Young children's understandings of length measurement: A developmental progression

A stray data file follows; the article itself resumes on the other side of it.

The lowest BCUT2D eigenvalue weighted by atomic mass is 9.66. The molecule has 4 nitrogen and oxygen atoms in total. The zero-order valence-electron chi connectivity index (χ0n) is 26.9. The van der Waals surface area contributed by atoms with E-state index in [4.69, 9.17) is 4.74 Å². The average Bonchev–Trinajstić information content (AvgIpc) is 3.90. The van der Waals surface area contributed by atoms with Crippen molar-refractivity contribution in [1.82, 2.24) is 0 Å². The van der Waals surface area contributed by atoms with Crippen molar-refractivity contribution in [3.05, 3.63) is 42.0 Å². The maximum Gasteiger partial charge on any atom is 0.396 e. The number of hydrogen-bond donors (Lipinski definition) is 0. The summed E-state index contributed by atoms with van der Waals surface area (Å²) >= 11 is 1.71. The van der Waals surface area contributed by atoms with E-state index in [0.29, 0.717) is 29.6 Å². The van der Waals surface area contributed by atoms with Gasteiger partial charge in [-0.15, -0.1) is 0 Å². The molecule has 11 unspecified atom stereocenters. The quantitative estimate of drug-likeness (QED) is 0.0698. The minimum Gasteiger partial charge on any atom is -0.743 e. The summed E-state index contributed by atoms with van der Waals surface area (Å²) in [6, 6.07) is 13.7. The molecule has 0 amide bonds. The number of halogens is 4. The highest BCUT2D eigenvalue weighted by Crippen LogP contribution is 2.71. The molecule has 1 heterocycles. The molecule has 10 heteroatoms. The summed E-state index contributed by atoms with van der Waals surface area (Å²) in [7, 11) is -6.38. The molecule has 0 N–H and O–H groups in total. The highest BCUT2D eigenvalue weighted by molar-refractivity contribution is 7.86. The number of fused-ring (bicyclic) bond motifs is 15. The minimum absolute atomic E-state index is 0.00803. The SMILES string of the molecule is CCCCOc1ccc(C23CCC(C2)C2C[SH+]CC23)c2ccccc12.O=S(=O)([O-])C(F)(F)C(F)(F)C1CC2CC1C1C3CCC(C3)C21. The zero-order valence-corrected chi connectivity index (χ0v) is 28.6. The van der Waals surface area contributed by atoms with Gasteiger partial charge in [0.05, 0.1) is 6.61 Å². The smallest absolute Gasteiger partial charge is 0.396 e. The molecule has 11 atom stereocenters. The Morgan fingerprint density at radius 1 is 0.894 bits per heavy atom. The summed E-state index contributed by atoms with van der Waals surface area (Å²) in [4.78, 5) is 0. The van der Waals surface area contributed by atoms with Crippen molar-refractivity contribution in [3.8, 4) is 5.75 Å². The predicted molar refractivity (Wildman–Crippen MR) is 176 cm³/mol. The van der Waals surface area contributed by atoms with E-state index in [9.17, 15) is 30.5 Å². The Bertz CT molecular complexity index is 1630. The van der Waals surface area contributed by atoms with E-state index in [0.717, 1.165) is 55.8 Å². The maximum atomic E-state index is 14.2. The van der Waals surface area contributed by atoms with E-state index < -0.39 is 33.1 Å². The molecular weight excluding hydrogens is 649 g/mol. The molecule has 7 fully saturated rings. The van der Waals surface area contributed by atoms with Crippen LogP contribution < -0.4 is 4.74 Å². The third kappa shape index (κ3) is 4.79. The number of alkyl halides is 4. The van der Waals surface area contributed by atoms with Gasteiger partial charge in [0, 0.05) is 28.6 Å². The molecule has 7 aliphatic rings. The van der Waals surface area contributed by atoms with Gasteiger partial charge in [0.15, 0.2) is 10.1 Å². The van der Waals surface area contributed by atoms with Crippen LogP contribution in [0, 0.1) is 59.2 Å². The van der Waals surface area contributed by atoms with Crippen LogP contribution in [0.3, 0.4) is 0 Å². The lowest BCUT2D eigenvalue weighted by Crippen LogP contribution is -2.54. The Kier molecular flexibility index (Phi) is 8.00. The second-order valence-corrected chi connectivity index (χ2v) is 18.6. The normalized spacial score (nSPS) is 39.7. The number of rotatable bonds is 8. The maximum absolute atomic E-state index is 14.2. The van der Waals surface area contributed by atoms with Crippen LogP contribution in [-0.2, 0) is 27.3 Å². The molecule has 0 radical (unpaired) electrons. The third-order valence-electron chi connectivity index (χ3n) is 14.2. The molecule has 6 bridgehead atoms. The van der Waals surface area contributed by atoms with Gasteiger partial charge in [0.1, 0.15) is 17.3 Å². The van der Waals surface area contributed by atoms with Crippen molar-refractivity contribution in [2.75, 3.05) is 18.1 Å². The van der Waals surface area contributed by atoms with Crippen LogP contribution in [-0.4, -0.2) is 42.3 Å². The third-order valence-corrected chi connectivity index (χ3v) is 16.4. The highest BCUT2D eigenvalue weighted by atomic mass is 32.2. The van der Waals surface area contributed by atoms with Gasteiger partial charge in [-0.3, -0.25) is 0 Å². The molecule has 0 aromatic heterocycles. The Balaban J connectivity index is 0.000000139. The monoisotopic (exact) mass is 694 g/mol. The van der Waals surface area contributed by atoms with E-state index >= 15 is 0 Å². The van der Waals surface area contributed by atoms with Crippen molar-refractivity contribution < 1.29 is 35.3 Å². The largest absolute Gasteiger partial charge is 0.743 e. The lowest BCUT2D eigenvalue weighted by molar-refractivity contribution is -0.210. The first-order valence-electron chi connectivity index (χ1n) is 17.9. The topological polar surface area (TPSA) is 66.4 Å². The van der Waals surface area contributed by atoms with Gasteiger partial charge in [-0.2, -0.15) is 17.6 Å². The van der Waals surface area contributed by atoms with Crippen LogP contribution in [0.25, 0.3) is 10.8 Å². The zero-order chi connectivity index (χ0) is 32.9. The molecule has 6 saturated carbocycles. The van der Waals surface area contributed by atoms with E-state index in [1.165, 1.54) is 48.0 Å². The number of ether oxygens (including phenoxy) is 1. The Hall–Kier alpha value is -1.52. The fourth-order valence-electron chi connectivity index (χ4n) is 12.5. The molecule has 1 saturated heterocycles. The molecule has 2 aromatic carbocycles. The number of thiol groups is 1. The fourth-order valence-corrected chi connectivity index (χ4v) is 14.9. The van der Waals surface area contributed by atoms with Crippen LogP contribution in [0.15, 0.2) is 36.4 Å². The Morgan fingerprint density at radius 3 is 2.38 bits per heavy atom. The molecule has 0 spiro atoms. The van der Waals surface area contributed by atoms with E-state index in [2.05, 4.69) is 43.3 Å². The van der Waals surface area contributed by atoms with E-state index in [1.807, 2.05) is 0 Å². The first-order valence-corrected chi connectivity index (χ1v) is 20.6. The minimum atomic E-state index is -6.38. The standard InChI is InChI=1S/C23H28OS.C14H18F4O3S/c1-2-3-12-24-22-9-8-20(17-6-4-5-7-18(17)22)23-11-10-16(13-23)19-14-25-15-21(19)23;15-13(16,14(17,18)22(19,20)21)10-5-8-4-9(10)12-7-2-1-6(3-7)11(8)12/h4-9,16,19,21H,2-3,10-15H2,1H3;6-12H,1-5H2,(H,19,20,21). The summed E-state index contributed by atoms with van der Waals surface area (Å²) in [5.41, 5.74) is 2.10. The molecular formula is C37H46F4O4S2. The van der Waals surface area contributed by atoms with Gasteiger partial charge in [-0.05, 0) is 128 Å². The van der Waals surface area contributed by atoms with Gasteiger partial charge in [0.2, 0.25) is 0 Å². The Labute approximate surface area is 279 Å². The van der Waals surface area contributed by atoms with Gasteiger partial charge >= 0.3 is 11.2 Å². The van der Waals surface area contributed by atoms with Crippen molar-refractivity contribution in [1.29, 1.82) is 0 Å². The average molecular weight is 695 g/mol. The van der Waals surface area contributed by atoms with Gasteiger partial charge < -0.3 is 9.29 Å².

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Recent reform movements in mathematics education have emphasized the need to improve mathematics education. Research on hypothetical learning trajectories (Simon, 1995) has the potential to successfully connect the process of teaching and learning through emphasizing instruction based on the developmental progressions children might follow in the learning of various mathematical concepts. Developmental progressions can guide teachers in choosing appropriate activities that help kids move along these progressions (Clements, Sarama, & DiBiase, 2002). The purpose of this study was to investigate how young children develop concepts and skills related to length measurement, with an emphasis on strategy use. The focus was on the description of the developmental progression the majority of young children follow as they advance in the domain of length measurement. The study used a convenience sample of 121 children, approximately 30 from each grade level of pre-kindergarten through second grade. All the children were individually interviewed, and the interviews were videotaped. Although the interviews followed a strict script (Appendix A) in the fashion of task-based interviews (Goldin, 1997, 2000), they were enhanced by Piaget's technique of clinical interviewing (Ginsburg, 1997). Based on the developmental progression from the learning trajectory developed as a foundation for the research-based development of the Building Blocks early childhood mathematics curriculum (Clements & Sarama, 2004b; Sarama & Clements, 2003), tasks were designed to measure every level of the progression. The data sources included the video footage of the interviews, and the notes taken by the interviewer during the interviews. Data were analyzed using Rasch measurement (Bond & Fox, 2001; Hawkins, 1987; Snyder & Sheehan, 1992; Wright & Mok, 2000) and qualitative methods. Based on quantitative and qualitative data this study proposes and details a modified developmental progression. It provides descriptions of the developmental levels, including the tasks and the "mental actions on objects" that define each level. The findings of the study can help provide teachers and other professionals with a model of developmental progressions for the domain of length measurement. Developmental progressions, besides connecting the process of teaching and learning, also provide information for developing research based curricula and standards (Clements, 2002; Clements, Copple, & Hyson, 2002; Clements, Sarama et al., 2002). The results of this study also contribute to what is known about how young children develop understandings of the concepts and strategies related to length measurement.